Anne Majumdar

We may be doing a great job of promoting our natural icons, but are we doing enough to protect them?

It’s a question tackled by a new report from the Climate Council entitled Icons at Risk: Climate Change Threatening Australian Tourism.

And the findings? Well, you’ve probably heard that the Great Barrier Reef is in danger, but it turns out it’s not the only Australian tourism icon currently at risk from climate change.

In fact, the report revealed that all five of Australia’s most popular natural tourist attractions are all in peril as the result of global warming. These include iconic beaches, wilderness areas, national parks, the native wildlife as well as the Great Barrier Reef.

Source: Tourism Australia

Source: Tourism Australia

Climate Councillor and ecologist Professor Lesley Hughes underscored the danger facing these vulnerable hotspots as climate change accelerates.

“Tourists travel across the globe to see Australia’s remarkable natural wonders,” she said.

“But these icons are in the climate firing line as extreme weather events worsen and sea levels continue to rise.”

Hughes stressed that beaches could become “no-go zones” during peak holiday periods, while temperatures in Sydney and Melbourne could hit extreme highs of up to 50 degrees Celsius.

Aloha Down Under Melbourne

It’s a worrying outlook for Australian tourism which employs 15 times more people than coal mining and is heavily dependent on its natural attractions.

Figures show that 8 million international travellers visited Australia to see its natural “icons”, contributing more than $40 million to the economy.

Despite this, the Federal Government is not doing enough to protect these natural assets, according to Climate Council acting chief executive and head of research, Dr Martin Rice.

“Without credible climate policy that cuts Australia’s rising carbon pollution levels, the impacts of climate change will only intensify and accelerate across the country over the coming decades,” he said.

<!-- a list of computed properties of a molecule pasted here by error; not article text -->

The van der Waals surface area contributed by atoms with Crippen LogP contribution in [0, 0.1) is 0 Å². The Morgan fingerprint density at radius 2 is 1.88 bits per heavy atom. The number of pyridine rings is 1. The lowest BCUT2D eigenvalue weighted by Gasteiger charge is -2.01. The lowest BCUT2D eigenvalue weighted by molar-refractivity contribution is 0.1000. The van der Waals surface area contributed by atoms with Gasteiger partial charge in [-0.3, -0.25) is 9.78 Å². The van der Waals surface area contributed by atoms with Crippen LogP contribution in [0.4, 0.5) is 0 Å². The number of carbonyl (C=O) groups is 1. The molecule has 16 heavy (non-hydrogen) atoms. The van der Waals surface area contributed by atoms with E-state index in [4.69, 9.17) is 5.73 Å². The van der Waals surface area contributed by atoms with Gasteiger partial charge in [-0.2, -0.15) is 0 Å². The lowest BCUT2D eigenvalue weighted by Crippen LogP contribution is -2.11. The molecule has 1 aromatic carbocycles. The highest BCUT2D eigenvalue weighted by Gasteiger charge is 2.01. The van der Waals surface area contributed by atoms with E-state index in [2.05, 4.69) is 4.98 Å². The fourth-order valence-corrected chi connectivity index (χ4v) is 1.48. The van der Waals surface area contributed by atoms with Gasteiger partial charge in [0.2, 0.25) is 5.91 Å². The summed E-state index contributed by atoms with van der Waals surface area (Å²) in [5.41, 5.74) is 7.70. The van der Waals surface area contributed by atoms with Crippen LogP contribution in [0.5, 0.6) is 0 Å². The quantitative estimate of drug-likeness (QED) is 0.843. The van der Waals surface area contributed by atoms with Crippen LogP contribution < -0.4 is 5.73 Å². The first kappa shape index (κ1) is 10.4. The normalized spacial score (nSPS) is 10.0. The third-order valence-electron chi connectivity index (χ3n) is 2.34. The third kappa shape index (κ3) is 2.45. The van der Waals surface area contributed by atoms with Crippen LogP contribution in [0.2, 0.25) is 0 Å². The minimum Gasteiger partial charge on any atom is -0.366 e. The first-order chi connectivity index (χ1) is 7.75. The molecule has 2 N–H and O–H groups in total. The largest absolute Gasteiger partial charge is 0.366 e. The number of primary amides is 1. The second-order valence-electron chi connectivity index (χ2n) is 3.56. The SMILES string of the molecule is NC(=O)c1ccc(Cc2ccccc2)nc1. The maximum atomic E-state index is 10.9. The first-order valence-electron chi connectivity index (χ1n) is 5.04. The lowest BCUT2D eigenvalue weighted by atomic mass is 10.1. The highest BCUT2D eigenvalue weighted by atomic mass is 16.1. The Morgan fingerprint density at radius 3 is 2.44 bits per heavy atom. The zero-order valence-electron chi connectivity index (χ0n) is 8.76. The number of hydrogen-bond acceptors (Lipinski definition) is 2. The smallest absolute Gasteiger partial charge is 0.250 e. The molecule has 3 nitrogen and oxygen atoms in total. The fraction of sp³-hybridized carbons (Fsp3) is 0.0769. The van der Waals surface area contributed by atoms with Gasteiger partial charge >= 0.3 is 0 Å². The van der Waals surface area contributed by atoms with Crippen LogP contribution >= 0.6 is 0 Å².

However, there were still some positives to be taken from the report. It commended efforts to tackle pollution levels by a number of tourism operators across the board – from hotels to airlines and even zoos.

“States and territories, local governments and individual tourism operators should be congratulated for rolling up their sleeves and doing their bit to slash pollution by embracing renewable energy and storage technology,” Rice said.

“Now, for the sake of our iconic attractions, we just need the Federal Government to do the same.”



● Sydney, Melbourne, Hobart, Cairns, Darwin, Fremantle and Adelaide are projected to have a least a 100% increase in the frequency of coastal flooding events (with a 0.5m sea level rise).
● The Red Centre could experience more than 100 days above 35 oC annually, by 2030. By 2090, there could be more than 160 days per year over 35oC.
● The Top End could see an increase in hot days (temperatures above 35ºC) from 11 (1981-2010 average) to 43 by 2030, and up to 265 by 2090.
● Ski tourism: Declines of maximum snow depth and decreasing season length at Australian ski resorts have been reported for over 25 years, increasing the need for artificial snow-making.


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